IFN-alpha was detected in cerebrospinal fluid and/or sera from 7 of 8 patients with a progressive familial encephalopathy associated with calcifications of the basal ganglia and white matter alterations. The secretion of IFN-alpha was prolonged, as shown by its presence at different times between birth and 5 years, and was not associated with IFN-gamma. Virological investigations excluded various congenital infections. In only 2 patients, high levels of Epstein-Barr virus antibodies were observed, indicating the possibility of an abnormal response to viral infection rather than a congenital infection. Further investigations are required for characterization of the recessive autosomal trait of this syndrome and its relation to the IFN system.
              Bookmark
              • Record: found
              • Abstract: found
              • Article: found

              Interferon Therapy for Chronic Hepatitis C in Hemodialysis Patients: Increased Serum Levels of Interferon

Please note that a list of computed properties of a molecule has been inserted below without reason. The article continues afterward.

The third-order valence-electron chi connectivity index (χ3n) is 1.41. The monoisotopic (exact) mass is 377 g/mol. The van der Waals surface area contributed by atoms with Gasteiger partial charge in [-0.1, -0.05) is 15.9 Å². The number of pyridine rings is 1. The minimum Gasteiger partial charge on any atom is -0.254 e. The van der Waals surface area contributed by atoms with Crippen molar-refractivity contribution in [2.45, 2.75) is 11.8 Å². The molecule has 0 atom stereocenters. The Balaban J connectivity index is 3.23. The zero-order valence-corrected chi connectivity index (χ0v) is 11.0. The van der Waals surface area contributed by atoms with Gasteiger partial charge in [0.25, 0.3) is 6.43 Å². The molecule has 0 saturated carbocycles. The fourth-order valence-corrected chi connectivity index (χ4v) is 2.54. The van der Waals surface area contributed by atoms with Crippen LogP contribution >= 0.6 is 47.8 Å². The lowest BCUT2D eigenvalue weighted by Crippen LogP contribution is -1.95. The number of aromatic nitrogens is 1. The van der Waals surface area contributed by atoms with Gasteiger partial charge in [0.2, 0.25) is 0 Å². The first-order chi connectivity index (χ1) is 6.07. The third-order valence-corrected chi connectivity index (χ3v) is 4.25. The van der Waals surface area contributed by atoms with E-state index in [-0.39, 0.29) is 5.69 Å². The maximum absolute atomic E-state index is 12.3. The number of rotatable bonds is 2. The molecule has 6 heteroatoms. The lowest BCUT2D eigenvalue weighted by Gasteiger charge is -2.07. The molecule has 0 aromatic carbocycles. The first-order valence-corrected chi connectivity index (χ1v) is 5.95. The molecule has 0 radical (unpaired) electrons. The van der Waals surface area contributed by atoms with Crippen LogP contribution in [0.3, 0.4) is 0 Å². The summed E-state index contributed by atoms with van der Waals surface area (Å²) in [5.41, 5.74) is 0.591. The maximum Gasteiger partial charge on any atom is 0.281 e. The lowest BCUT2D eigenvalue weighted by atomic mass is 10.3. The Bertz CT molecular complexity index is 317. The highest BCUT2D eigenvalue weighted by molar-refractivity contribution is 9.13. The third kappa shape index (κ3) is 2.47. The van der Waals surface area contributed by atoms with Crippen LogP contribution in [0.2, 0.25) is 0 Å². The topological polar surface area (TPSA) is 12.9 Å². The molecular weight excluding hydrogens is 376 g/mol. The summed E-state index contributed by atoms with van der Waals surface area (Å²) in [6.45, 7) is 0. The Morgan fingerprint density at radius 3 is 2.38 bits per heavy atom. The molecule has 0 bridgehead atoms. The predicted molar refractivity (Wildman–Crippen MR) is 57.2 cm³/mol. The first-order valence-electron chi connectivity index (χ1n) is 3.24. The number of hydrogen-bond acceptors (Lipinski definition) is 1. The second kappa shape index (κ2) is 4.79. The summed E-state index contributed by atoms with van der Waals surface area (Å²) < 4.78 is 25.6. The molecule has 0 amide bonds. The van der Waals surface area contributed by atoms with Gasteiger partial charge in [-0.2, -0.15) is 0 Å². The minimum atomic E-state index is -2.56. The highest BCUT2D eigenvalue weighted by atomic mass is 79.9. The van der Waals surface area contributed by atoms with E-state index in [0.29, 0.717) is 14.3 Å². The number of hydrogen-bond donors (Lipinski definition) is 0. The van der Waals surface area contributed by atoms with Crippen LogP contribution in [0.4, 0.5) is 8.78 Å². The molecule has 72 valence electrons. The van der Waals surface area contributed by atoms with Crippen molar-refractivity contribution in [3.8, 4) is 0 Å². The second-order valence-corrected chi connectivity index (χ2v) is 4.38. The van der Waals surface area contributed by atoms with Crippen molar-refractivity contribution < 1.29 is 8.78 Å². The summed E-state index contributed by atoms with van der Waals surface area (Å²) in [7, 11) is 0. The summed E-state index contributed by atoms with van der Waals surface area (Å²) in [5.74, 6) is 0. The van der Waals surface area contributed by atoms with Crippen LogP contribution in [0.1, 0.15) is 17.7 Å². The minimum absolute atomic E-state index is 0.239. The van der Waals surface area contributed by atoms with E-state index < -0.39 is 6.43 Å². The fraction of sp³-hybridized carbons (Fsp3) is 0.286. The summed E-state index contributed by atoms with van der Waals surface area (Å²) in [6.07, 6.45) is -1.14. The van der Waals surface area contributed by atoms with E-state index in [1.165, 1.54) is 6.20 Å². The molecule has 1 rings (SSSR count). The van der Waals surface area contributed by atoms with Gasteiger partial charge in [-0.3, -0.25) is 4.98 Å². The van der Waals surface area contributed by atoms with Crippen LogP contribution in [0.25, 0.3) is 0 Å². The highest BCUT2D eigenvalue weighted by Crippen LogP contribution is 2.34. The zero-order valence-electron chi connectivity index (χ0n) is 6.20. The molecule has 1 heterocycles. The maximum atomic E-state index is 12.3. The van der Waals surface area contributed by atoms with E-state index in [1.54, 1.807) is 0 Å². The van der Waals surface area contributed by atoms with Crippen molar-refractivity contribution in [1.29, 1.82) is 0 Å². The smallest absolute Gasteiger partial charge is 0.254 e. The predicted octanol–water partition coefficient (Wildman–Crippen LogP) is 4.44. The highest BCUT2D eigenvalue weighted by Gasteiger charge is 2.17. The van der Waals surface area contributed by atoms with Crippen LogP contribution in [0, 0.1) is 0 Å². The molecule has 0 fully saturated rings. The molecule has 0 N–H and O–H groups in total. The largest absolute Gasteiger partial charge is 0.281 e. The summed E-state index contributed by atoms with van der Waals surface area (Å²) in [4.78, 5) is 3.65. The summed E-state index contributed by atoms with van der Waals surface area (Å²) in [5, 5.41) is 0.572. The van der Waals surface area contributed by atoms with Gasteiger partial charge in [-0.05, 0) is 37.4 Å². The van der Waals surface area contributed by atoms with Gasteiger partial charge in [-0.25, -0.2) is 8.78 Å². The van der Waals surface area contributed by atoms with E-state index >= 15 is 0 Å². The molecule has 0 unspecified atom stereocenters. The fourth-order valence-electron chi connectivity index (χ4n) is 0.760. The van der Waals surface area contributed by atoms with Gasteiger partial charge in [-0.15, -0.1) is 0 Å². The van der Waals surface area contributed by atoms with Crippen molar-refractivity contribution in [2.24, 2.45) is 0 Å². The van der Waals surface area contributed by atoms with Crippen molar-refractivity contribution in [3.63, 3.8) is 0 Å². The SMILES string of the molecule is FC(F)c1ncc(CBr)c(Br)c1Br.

Background/Aims: The efficacy and side effects of interferon (IFN) therapy have not been well clarified in hemodialysis patients with chronic hepatitis C. Methods: In 6 of 9 hemodialysis patients with chronic hepatitis C, 3 million units (MU) or 6 MU of recombinant IFN-α2b or natural IFN-α were administered intramuscularly daily for the first 2 weeks, followed by three times a week for 22 weeks. In the remaining 3 patients, 3 MU of IFN-α2b were given three times a week for 24 weeks. Serum concentrations of IFN-α2b were measured sequentially after the injection of interferon. Responders were defined as the patients with normal serum aminotransferase and negative serum HCV RNA 6 months after the cessation of IFN therapy. Results: Three of the 6 patients who were administered IFN daily in the first 2 weeks were responders, while the other 3 withdrew from the therapy due to serious adverse events such as depression, loss of consciousness and persistence of high-grade fever. Serious adverse events were not observed in the 3 patients without daily administration. Half-lives of IFN-α2b in hemodialysis patients were significantly longer than those in nonuremic patients (10.0 vs. 6.0 h, p < 0.05). Moreover, the areas under the serum concentration curve of the hemodialysis patients were significantly larger than those of nonuremic patients (756 ± 223 vs. 324 ± 223 IU·h/ml, p < 0.05), despite the fact that the dose of IFN-α administered to hemodialysis patients was half that administered to nonuremic patients. Conclusions: In hemodialysis patients with chronic hepatitis C, pharmacokinetic parameters of IFN may be different from those in nonuremic patients, and daily or high-dose administration of IFN may lead to serious adverse events in those patients.